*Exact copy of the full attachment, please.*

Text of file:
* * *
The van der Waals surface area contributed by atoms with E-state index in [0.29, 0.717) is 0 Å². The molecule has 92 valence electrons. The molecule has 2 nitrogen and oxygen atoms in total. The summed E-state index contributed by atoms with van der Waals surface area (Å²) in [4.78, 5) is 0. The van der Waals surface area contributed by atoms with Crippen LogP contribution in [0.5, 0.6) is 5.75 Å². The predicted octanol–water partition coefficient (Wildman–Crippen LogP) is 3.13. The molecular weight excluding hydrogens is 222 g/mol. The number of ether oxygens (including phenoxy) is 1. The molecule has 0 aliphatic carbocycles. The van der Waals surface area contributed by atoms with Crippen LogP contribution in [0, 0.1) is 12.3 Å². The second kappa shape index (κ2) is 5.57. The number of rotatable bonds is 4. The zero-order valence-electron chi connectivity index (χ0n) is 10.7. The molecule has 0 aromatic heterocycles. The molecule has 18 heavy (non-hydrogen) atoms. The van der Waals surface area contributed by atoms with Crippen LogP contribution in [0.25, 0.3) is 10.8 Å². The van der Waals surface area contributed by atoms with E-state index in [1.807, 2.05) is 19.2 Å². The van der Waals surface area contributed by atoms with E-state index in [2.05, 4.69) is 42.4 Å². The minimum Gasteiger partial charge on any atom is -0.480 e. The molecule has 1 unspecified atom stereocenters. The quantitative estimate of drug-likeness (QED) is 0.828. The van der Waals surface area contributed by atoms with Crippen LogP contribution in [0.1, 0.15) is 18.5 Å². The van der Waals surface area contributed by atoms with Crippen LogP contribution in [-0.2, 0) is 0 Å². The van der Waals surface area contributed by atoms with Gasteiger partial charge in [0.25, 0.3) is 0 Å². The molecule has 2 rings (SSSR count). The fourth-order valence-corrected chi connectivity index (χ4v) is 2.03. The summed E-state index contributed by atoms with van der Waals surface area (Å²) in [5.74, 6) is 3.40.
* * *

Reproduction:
The van der Waals surface area contributed by atoms with E-state index in [0.29, 0.717) is 0 Å². The molecule has 92 valence electrons. The molecule has 2 nitrogen and oxygen atoms in total. The summed E-state index contributed by atoms with van der Waals surface area (Å²) in [4.78, 5) is 0. The van der Waals surface area contributed by atoms with Crippen LogP contribution in [0.5, 0.6) is 5.75 Å². The predicted octanol–water partition coefficient (Wildman–Crippen LogP) is 3.13. The molecular weight excluding hydrogens is 222 g/mol. The number of ether oxygens (including phenoxy) is 1. The molecule has 0 aliphatic carbocycles. The van der Waals surface area contributed by atoms with Crippen LogP contribution in [0, 0.1) is 12.3 Å². The second kappa shape index (κ2) is 5.57. The number of rotatable bonds is 4. The zero-order valence-electron chi connectivity index (χ0n) is 10.7. The molecule has 0 aromatic heterocycles. The molecule has 18 heavy (non-hydrogen) atoms. The van der Waals surface area contributed by atoms with Crippen LogP contribution in [0.25, 0.3) is 10.8 Å². The van der Waals surface area contributed by atoms with E-state index in [1.807, 2.05) is 19.2 Å². The van der Waals surface area contributed by atoms with E-state index in [2.05, 4.69) is 42.4 Å². The minimum Gasteiger partial charge on any atom is -0.480 e. The molecule has 1 unspecified atom stereocenters. The quantitative estimate of drug-likeness (QED) is 0.828. The van der Waals surface area contributed by atoms with Crippen LogP contribution in [0.1, 0.15) is 18.5 Å². The van der Waals surface area contributed by atoms with Crippen LogP contribution in [-0.2, 0) is 0 Å². The van der Waals surface area contributed by atoms with Gasteiger partial charge in [0.25, 0.3) is 0 Å². The molecule has 2 rings (SSSR count). The fourth-order valence-corrected chi connectivity index (χ4v) is 2.03. The summed E-state index contributed by atoms with van der Waals surface area (Å²) in [5.74, 6) is 3.40.